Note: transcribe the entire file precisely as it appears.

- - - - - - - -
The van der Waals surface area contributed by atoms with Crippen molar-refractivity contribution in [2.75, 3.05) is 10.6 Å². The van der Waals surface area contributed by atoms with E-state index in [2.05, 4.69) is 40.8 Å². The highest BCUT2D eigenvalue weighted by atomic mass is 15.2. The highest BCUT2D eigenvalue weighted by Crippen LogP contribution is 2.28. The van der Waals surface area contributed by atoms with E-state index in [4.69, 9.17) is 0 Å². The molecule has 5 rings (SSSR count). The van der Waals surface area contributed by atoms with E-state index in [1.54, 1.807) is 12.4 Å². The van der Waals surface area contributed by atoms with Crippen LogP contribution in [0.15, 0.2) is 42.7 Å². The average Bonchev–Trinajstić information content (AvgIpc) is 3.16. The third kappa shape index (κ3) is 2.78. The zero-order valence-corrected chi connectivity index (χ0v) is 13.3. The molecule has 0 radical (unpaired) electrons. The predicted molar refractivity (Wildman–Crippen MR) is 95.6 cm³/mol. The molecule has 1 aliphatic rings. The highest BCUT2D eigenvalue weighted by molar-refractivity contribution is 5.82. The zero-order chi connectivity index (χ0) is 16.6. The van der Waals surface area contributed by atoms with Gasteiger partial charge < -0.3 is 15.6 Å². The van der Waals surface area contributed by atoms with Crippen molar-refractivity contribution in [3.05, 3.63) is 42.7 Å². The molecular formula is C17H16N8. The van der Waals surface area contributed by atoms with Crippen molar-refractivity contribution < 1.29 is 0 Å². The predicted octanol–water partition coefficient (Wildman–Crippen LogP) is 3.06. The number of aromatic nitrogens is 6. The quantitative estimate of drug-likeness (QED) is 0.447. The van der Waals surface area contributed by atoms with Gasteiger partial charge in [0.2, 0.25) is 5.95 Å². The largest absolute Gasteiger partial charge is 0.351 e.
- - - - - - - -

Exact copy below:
The van der Waals surface area contributed by atoms with Crippen molar-refractivity contribution in [2.75, 3.05) is 10.6 Å². The van der Waals surface area contributed by atoms with E-state index in [2.05, 4.69) is 40.8 Å². The highest BCUT2D eigenvalue weighted by atomic mass is 15.2. The highest BCUT2D eigenvalue weighted by Crippen LogP contribution is 2.28. The van der Waals surface area contributed by atoms with E-state index in [4.69, 9.17) is 0 Å². The molecule has 5 rings (SSSR count). The van der Waals surface area contributed by atoms with E-state index in [1.54, 1.807) is 12.4 Å². The van der Waals surface area contributed by atoms with Crippen LogP contribution in [0.15, 0.2) is 42.7 Å². The average Bonchev–Trinajstić information content (AvgIpc) is 3.16. The third kappa shape index (κ3) is 2.78. The zero-order valence-corrected chi connectivity index (χ0v) is 13.3. The molecule has 0 radical (unpaired) electrons. The predicted molar refractivity (Wildman–Crippen MR) is 95.6 cm³/mol. The molecule has 1 aliphatic rings. The highest BCUT2D eigenvalue weighted by molar-refractivity contribution is 5.82. The zero-order chi connectivity index (χ0) is 16.6. The van der Waals surface area contributed by atoms with Gasteiger partial charge < -0.3 is 15.6 Å². The van der Waals surface area contributed by atoms with Crippen molar-refractivity contribution in [3.05, 3.63) is 42.7 Å². The molecular formula is C17H16N8. The van der Waals surface area contributed by atoms with Crippen molar-refractivity contribution < 1.29 is 0 Å². The predicted octanol–water partition coefficient (Wildman–Crippen LogP) is 3.06. The number of aromatic nitrogens is 6. The quantitative estimate of drug-likeness (QED) is 0.447. The van der Waals surface area contributed by atoms with Gasteiger partial charge in [0.2, 0.25) is 5.95 Å². The largest absolute Gasteiger partial charge is 0.351 e.